Members of the Diverse Environmental Leaders Speakers Bureau, advocates for the national parks, enjoying the Grand Canyon at “peak season.”
“We just discovered these places and now you want to take them from us?”
The plaintive cry from families in Liberty City came back to my ears with the announcement that the National Park Service plans to double fees at some of the most spectacular parks around the country. The people, mostly Black and from the lower economic spectrum, were speaking at a 1999 meeting on a proposal to convert nearby Homestead Air Force Base on the edge of Biscayne and Everglades National Parks, into an international airport.
Only weeks before, members of our Miami Community Partners group took the families on their first outing to Everglades National Park. They had fallen so massively in love with the beauty and peace and the sight of animals leisurely going about their lives, they were inconsolable at the thought of the havoc that flights taking off and landing nearby would wreak upon the parks.
People who had never before spoken at a public meeting stood up in front of US Air Force brass and made clear their passion for our parks. The proposal was soundly defeated, and today millions of people visit these parks each year and enjoy the amenities, never knowing what they owe to locals including the people of Liberty City.
US Rep. Frederica Wilson who defended the family of Sgt. La David Wilson represents Liberty City, and repeatedly asked us to take members of her 500 Role Models of Excellence to the Everglades. From the first trip, the young men came back with such tales of wonder that their peers were inspired to go.
This is the progression we have seen around the country – people are introduced to awe inspiring national parks and find that they are comfortable and safe, and they want to keep going back. Certainly that’s how it happened in our case beginning in 1995, and now I’ve visited 181 of 417 units of the park system.
The proposed rate hike from approximately $30 to $70 per car and doubling the walk in fees will affect 17 of our most iconic national parks, those considered the “Crown Jewels” of our country. The fees will be imposed at “peak season,” meaning their busiest time of year. So only those people who can afford the higher fees will be among the privileged to enjoy them at the time when the weather is best and most people have vacation time.
That means if you are in the Grand Canyon National Park, for example, you can look at the people around you and know that everyone has met a certain threshold of wealth. In nearby Tusayan, community members today are having to fight for the soul of the Grand Canyon against developers. 19 percent of the people of Tusayan live below the poverty rate, compared with 22.6 percent in Liberty City. A 100 percent increase in entrance fees is bound to affect one-fifth of the population that we need to bond to the parks to help protect them from encroaching development.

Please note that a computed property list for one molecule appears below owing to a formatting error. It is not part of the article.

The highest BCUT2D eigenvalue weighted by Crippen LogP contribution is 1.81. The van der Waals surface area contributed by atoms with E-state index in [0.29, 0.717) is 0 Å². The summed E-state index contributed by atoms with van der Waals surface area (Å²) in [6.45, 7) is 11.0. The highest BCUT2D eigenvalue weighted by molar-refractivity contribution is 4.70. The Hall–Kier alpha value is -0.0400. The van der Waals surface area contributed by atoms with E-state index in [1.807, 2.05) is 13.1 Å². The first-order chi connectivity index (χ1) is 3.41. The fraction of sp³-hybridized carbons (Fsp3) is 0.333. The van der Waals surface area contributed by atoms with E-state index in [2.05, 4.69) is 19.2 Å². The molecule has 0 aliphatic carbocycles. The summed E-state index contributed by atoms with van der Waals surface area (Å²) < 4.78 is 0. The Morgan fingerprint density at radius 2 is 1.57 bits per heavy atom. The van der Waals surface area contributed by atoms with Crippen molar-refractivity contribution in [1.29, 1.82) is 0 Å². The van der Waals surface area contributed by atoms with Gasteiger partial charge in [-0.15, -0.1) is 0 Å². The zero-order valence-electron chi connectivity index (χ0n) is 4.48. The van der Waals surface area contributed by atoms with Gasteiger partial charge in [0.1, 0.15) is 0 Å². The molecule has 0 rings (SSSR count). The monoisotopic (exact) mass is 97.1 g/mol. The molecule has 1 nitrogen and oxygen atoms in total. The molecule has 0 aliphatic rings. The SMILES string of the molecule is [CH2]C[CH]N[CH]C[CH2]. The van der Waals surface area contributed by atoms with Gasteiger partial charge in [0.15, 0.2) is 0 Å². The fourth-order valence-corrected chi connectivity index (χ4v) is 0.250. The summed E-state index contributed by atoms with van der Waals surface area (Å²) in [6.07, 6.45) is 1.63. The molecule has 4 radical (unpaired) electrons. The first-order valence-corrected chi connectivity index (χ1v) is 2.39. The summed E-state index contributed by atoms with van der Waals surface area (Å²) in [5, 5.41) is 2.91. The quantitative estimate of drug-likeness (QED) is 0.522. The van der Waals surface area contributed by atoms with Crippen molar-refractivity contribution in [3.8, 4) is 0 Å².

The Secretary of the Department of Interior which manages the Park Service says the fee increases will help pay for repairs of buildings and roads in the park. The cynicism of this statement can only be understood when placed in context of what else the Secretary champions – taking land OUT of the park system; reducing the Park Service’s budget from an inadequate $2.8 billion to $2.5 billion. The parks already have a huge financial backlog from being starved by the Republican Congress, presumably as a strategy to eventually declare them unsustainable and get them privatized. Simultaneously, the Secretary’s Strategic Plan ignores the prior administration’s successful efforts to engage Americans of color and young people, such as Find Your Park and Every Kid in a Park.
We should be making it EASIER for Americans to enjoy our parks, not harder, and the sooner we start, the better. (Our friends took their five year old son to the Grand Canyon in 2014 and to this day he keeps asking when they’re going back, and telling them it’s time to take his cousins there too.)
The most vital reason to keep the parks egalitarian is that their future completely depends upon the support of the American electorate, which is increasingly racially diverse. By adding their voices, the people of Liberty City helped keep Everglades and Biscayne National Parks alive. As more non-white representatives are elected to Congress, the chance of them voting to fund national parks when faced with pressing needs such as health care and education becomes increasingly slim.
Years ago I heard the president of a leading conservation organization opine that the future of our national parks depends on the extent to which growing non-white constituents embrace them. The people are eager to embrace the parks. Our “leaders” seem more ready to corrupt them.